Apple has weighed in on a controversial issue with its iMessage service that keeps accounts on devices even when the owner has wiped the phone.
A story posted by Gizmodo yesterday detailed the dangers of the issue after a reader sent the outlet photos and details of iMessage exchanges that appeared on their iPhone after having it serviced at an Apple store.
According to their story, it all stemmed from that employee using their own phone's SIM card as part of the repair, which linked up the customer's phone to that employee's iMessage account. That resulted in that user seeing the employee's iMessage exchanges as if they were being sent from the customer's device.
"This was an extremely rare situation that occurred when a retail employee did not follow the correct service procedure and used their personal SIM to help a customer who did not have a working SIM," Apple spokeswoman Natalie Harrison told The Loop this morning. "This resulted in a temporary situation that has since been resolved by the employee."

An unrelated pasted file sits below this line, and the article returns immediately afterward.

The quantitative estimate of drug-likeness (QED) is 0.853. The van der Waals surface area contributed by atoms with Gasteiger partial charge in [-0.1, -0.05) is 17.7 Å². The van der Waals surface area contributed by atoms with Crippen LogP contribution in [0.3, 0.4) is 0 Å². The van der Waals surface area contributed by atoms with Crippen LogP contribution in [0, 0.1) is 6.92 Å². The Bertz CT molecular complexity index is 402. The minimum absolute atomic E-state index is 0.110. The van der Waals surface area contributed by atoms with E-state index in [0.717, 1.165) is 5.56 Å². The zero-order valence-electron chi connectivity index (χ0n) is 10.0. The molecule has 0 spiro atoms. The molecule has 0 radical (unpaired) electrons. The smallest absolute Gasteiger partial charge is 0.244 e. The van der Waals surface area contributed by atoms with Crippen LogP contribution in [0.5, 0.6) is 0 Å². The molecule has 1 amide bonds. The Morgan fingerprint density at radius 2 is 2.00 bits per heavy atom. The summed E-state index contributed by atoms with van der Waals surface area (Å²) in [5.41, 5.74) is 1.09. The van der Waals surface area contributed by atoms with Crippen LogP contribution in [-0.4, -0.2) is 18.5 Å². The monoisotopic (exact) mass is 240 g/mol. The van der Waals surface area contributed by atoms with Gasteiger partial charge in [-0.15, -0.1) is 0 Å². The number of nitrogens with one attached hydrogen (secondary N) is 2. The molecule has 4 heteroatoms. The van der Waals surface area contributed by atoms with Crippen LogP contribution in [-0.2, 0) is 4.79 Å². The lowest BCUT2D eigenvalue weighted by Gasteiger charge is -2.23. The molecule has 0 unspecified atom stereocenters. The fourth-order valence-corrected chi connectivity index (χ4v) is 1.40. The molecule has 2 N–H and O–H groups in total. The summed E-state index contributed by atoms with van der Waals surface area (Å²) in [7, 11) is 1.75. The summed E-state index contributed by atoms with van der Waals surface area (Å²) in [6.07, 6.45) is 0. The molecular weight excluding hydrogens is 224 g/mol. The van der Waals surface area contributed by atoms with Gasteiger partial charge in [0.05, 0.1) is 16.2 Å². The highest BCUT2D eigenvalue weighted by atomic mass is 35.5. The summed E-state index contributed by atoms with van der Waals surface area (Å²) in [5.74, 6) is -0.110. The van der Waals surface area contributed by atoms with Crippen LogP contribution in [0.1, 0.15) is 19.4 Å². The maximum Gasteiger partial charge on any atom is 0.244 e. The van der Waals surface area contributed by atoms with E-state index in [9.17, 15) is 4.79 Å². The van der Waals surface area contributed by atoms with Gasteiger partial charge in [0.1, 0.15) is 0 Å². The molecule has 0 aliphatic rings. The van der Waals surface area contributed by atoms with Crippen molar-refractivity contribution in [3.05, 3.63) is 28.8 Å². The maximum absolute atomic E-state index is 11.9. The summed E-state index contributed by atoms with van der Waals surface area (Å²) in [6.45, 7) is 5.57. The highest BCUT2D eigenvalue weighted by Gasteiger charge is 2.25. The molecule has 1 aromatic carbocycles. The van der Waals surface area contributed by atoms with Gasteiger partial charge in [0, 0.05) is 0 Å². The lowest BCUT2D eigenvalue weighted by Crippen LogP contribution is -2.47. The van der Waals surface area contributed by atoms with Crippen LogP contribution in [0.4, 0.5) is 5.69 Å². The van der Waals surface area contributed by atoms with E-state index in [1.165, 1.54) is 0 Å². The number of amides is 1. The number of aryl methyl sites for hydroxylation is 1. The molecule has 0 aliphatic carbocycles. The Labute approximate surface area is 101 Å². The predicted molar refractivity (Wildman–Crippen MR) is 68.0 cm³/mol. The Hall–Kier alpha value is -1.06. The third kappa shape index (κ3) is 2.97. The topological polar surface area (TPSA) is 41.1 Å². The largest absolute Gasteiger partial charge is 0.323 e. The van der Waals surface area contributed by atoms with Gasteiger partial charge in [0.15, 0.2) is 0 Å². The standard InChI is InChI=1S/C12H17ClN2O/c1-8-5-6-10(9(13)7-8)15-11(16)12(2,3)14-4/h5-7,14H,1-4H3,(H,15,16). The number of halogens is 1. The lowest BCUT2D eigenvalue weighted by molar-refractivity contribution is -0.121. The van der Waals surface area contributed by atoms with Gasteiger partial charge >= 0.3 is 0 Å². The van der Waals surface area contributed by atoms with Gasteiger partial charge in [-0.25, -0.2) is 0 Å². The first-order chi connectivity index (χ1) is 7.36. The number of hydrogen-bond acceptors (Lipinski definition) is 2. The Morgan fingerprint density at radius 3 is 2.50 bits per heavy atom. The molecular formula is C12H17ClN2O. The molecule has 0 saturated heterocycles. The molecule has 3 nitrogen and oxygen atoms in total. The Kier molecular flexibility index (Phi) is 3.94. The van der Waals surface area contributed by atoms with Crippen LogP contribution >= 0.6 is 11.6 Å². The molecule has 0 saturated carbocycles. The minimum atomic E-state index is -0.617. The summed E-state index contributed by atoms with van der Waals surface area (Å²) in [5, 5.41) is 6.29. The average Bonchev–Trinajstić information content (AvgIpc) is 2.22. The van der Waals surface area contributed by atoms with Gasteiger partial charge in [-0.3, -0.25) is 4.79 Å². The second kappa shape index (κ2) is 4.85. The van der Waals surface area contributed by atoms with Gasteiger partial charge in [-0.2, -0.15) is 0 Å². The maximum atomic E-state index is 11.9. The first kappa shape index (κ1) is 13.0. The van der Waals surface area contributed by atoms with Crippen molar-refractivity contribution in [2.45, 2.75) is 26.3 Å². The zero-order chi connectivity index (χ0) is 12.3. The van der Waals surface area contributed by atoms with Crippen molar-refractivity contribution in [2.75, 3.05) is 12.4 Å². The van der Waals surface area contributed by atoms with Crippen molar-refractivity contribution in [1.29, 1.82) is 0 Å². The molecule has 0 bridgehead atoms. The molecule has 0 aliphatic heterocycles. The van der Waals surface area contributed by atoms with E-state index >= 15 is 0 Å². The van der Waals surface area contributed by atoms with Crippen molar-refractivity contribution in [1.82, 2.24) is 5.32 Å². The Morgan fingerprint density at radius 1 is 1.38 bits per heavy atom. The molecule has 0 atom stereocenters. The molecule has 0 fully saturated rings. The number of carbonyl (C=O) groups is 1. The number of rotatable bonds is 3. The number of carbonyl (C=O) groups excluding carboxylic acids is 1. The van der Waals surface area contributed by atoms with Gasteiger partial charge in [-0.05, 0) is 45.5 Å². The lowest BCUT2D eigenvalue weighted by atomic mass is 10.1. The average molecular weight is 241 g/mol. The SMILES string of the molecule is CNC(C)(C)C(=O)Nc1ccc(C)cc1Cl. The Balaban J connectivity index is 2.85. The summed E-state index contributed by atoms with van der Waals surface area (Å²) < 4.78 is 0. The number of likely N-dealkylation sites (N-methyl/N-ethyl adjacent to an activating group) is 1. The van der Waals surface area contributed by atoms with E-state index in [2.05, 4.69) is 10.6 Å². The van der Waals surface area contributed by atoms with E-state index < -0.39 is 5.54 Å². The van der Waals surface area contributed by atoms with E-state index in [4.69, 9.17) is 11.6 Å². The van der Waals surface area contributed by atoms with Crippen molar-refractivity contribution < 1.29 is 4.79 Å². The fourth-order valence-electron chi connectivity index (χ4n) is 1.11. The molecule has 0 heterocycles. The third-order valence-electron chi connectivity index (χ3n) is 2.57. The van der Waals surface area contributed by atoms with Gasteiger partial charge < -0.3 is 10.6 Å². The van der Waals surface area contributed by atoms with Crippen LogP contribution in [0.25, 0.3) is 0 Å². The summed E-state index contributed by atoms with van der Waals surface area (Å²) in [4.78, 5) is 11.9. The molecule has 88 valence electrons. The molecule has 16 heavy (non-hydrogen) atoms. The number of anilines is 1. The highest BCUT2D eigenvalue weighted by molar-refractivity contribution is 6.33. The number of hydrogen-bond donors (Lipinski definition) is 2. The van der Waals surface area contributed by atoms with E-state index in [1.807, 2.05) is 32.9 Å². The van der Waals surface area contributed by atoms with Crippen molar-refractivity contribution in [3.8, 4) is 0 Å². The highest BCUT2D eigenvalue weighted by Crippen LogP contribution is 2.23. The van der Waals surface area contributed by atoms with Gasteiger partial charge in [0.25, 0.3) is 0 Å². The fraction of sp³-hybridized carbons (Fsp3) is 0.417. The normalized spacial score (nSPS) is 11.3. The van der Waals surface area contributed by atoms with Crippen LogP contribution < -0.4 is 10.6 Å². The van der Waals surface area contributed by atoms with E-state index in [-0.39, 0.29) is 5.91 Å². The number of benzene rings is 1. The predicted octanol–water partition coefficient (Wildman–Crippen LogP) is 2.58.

In a follow-up with CNET, an Apple spokesperson suggested any one of the following procedures to protect your iMessage account in the event that your iPhone is lost or stolen:
• Remote Wipe and then call your carrier/de-activate your SIM (de-register must be within 24 hours after Remote Wipe)
• Activate a replacement phone with a replacement SIM using your same phone number
• Change your Apple ID password (only works if you use an Apple ID with iMessage)
Apple introduced iMessage as part of iOS 5 in October, offering users on the iPhone, iPod, and iPad to communicate with one another for free within the Messages app as long as they had an Internet connection. A report in Ars Technica last month detailed an issue with the service wherein messages were still being sent to phones that had previously been attached to Apple IDs, even when they were wiped and being used by someone with another account.
Updated at 2 p.m. PT with information about iMessage settings from Apple.
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